SACRAMENTO /California Newswire/ — Assemblymember Pedro Nava (D-Santa Barbara), breast cancer survivors and advocates from all seven California Affiliates of Susan G. Komen for the Cure signaled their alarm today at recently announced changes to Californiaâ€™s Every Woman Counts (EWC) program, which would effectively shut the doors to breast cancer screening services for 1.2 million low-income and uninsured women for the first six months of 2010.
Citing budgetary concerns, the state also announced that once they begin screening new patients this summer, only women age 50 and above will be eligible â€“ significantly reducing the number of women in the state that will have access to affordable breast cancer screenings.
Said Assemblymember Pedro Nava, author of AB 359 signed by Governor Arnold Schwarzenegger earlier this year which increased access to digital mammography for women in California under the Every Women Counts (EWC) program, â€œThis is a certain death sentence for many women. I find it unconscionable that state officials would arbitrarily prevent access to women under the age of 50 and cease enrolling those who are eligible. Statistics show that early screening and detection for all women saves lives and money. â€
Every Women Counts (EWC) is a joint program by the state Department of Public Health and the Federal Center for Disease Control and Preventionâ€™s National Breast and Cervical Cancer Early Detection Program. Komen Affiliates noted that while 1.2 million women were eligible for EWC last year, the program only screened 270,000 women, 77,000 of whom were under age 50.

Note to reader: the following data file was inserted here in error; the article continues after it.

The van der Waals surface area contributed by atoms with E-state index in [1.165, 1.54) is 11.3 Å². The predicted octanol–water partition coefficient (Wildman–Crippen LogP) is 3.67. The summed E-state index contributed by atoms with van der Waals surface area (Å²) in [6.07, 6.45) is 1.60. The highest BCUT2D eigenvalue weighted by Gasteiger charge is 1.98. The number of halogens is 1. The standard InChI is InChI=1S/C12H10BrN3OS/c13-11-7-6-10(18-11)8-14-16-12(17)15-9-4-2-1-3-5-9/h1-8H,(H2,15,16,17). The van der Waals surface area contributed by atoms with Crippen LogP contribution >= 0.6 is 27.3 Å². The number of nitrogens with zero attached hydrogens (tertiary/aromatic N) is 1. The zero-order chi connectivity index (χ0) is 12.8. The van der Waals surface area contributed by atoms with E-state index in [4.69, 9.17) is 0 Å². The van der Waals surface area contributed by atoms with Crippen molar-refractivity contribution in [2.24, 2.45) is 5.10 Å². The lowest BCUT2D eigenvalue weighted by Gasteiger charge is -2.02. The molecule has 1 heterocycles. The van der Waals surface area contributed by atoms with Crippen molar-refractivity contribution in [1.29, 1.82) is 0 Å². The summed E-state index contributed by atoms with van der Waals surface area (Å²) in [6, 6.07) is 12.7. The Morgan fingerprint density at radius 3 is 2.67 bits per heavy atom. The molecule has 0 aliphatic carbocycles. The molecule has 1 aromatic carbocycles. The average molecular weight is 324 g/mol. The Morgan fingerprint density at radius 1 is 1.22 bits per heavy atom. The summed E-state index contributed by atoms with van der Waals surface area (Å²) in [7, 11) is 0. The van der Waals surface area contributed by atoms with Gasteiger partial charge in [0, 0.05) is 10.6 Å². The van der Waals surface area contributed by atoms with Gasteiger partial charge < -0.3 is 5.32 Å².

â€œWe fully understand the tough economic situation our elected leaders face and the difficult choices they must make. Yet balancing the budget on the backs of our stateâ€™s neediest women is a mistake. We should not deny women, who have very few options and limited resources, access to screening and treatment services that may save their life,â€ said Donna R. Sanderson, Ed. D, Founder, California Collaborative of Susan G. Komen for the Cure.
Said Carmela Castellano-Garcia, Esq., President and CEO of the California Primary Care Association, â€œClinics play a vital role in serving the individuals enrolled in the Every Woman Counts program. An attempt will be made to screen as many women under 50 as possible before the January 1, 2010 deadline. This program saves lives and it must be preserved.â€
Early detection of breast cancer is a key to surviving the disease. When breast cancer is detected early, the 5-year relative survival rate is 98 percent, but declines to 84 percent for regional disease and 23 percent when cancer has metastasized or spread to other parts of the body. Unfortunately, women with low incomes who are uninsured or underinsured Â like those eligible for Every Women Counts Â are more likely to skip potentially life-saving cancer screenings, which leads to later diagnoses, larger tumors and lower survival rates.